I continue to realize that my marketing reach is growing, but not all it could be. I would encourage folks that are interested in Gaming Ballistic products to join the Gaming Ballistic Google+ group, for starters. Once the Dungeon Grappling RPG supplement goes on sale both here and on DTRPG/RPGNow, TableTop Library, and Amazon, I’ll be taking the next steps there. I will probably also go to either fortnightly or monthly updates for GB, to avoid the appearance/reality of spam.

The Kickstarter is almost 3/4 complete, both from a timing and funding perspective. I’ve learned a bloody ton about them for use in the next one, though some of the final bits – the Backerkit survey, how product is delivered, etc., are still in the future. Also: how and when to get paid. Judging from the Dungeon Fantasy RPG KS, that isn’t just “snap your fingers and get cash.”

Otherwise, it’s late November, so I need to decide when the fiscal year of Gaming Ballistic ends, for tax purposes. I understand that is arbitrary to some extent, but I really need to consult with a tax pro lest I do something stupid.

Dungeon Grapplinglady-and-the-minotaur

As noted, the Kickstarter is heading to the end of it’s 3rd week (of four) and is trending to a pretty happy place. The ultimate desire is something like $5,000, which will give me the ability to write checks for the amount of about $3,000-$3,300 (a lot of that $5K goes to print and ship costs for the physical product parts of the KS). That pays for:

  • Layout
  • Indexing
  • Contributor Payments
  • Background art for chapter-break pages
  • The 3D art for making the video
  • Some legal fees
  • Help assembling the cover images into a print-ready PDF file
  • eBook layout (single column, no art, yes tables, black and white only)
  • Full color interior art (22 pieces, 331 square inches)
  • A custom cover (an 11 x 11.5 cover art image, which will leave room for text on the side. I like how the D&D books do that – full fidelity to a great image, but clear space on the back for text.

One thing I have noticed – and it’s to be expected – is that folks are starting to move in and out of pledge levels. I would be very interested to know why someone might drop down to a $1 level, or perhaps go from print to PDF, etc.

By and large, I’m in a working mode here, with my artists doing and improving sketches. I’ve got solid submissions from two, and am working with the other two to get to that stage. I’m far from the point of being nervious in any way about timing.

Oh, and here’s a tip: never, ever buy a barcode from Bowker, though you will need to source your ISBNs from them. Why not? Because of this: Free online barcode generator. It might take some doing to figure out exactly how to use it, but it’s FREE, and if you vacillate on pricing, or whatever, you can just generate a new one.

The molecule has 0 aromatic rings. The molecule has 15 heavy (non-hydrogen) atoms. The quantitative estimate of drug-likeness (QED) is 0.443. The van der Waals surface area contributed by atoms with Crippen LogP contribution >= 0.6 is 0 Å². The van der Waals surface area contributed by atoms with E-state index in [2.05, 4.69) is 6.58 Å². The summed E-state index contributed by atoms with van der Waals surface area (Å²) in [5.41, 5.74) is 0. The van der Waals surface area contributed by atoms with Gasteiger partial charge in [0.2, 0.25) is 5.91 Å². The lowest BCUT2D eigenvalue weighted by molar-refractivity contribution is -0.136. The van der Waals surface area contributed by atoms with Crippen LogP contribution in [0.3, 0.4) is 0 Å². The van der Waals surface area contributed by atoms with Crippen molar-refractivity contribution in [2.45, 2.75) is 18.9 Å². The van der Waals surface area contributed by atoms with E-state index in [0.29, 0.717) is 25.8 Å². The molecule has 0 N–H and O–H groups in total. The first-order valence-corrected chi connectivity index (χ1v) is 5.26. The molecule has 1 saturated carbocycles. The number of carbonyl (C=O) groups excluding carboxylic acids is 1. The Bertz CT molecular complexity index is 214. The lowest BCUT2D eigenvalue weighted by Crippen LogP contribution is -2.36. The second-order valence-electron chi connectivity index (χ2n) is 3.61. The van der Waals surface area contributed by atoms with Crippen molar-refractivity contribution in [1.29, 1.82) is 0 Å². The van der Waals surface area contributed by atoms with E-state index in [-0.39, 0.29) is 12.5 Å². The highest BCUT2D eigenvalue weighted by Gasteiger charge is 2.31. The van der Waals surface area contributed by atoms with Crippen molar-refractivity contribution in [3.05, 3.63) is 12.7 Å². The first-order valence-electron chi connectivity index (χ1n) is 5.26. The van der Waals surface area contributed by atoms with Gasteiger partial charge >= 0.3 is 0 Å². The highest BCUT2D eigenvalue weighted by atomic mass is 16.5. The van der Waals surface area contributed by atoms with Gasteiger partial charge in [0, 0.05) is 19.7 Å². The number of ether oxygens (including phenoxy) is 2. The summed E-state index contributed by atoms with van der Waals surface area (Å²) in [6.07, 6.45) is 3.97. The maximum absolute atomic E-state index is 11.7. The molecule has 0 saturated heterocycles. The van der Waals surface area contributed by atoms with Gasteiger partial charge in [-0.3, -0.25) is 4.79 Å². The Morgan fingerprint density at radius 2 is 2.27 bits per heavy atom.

Otherwise, steady as she goes, I think.

Dragon Heresydragonsigilcolor-3

The Big Project got some work this week too, with me updating monsters from my contributors into The Book of Deeds, and also reverse-integrating Dungeon Grappling into The Book of Heroes. I’m on a long business trip to Thailand in December, and I expect I will spend many nights banging away at monster writeups and re-reading both books for edits and progress. I know I need to re-look at the Ranger class writeup, as well as the Druid. The Book of Deeds needs a read-through. But still, closing in on the “done writing” point that enables me to get into the editing and art direction, and maybe even a bit of layout. Even indexing can start.

That’s going to require me reaching out to my team and seeing when the engagement point is. I was hoping in my wildest dreams that there’d be enough influx from Dungeon Grappling to allow me to subsidize the Dragon Heresy project with that revenue. That still might happen with retail sales, but probably not to the extent I was hoping. I guess Dungeon Grappling could explode in the last week or so. Stranger things have happened.

This update definitely falls along the lines of “shameless plug.” Nonetheless, as part of any pledge level to the Dungeon Grappling Kickstarter that includes the basic Dungeon Grappling PDF, you can add to it The Manor Collection (1-8). You do this by adding the cost of the product to your pledge. This will give you a credit when the Backerkit survey comes around, and you can then add it to your “email/ship it to me” shopping cart. This is a digital only product, so instant gratification is where it’s at.

The Manor is a ‘zine published by Gothridge Manor‘s Tim Shorts. I became aware of it when I joined Erik Tenkar’s “B-Team” playing Swords and Wizardry on a more-or-less monthly basis. That was my re-introduction into DnD after a long hiatus, and my actual introduction to the OSR (Old-School Renaissance).

It’s got some great stuff in it, and the nice thing is how, well, digestible it is. A lot of this stuff can be simply dropped into existing low-level campaigns.

And it’s at a pretty steep discount. Adding all eight issues to your cart will run you $12, which is $1.50 per issue, 40% off the usual $2.50 (and way less than the original price of each ‘zine, which could be as much as $4 each). Each issues has an eclectic mix of adventures, adventure seeds, random tables, characters and NPCs, and poetry. Yes, poetry.

Below you can find the contents of each issue. There are plenty of ready-to-play adventures, interesting folks, and exotic locations. It’s definitely worth your time. Continue reading “The Manor Collection – Great Content for the OSR and other games”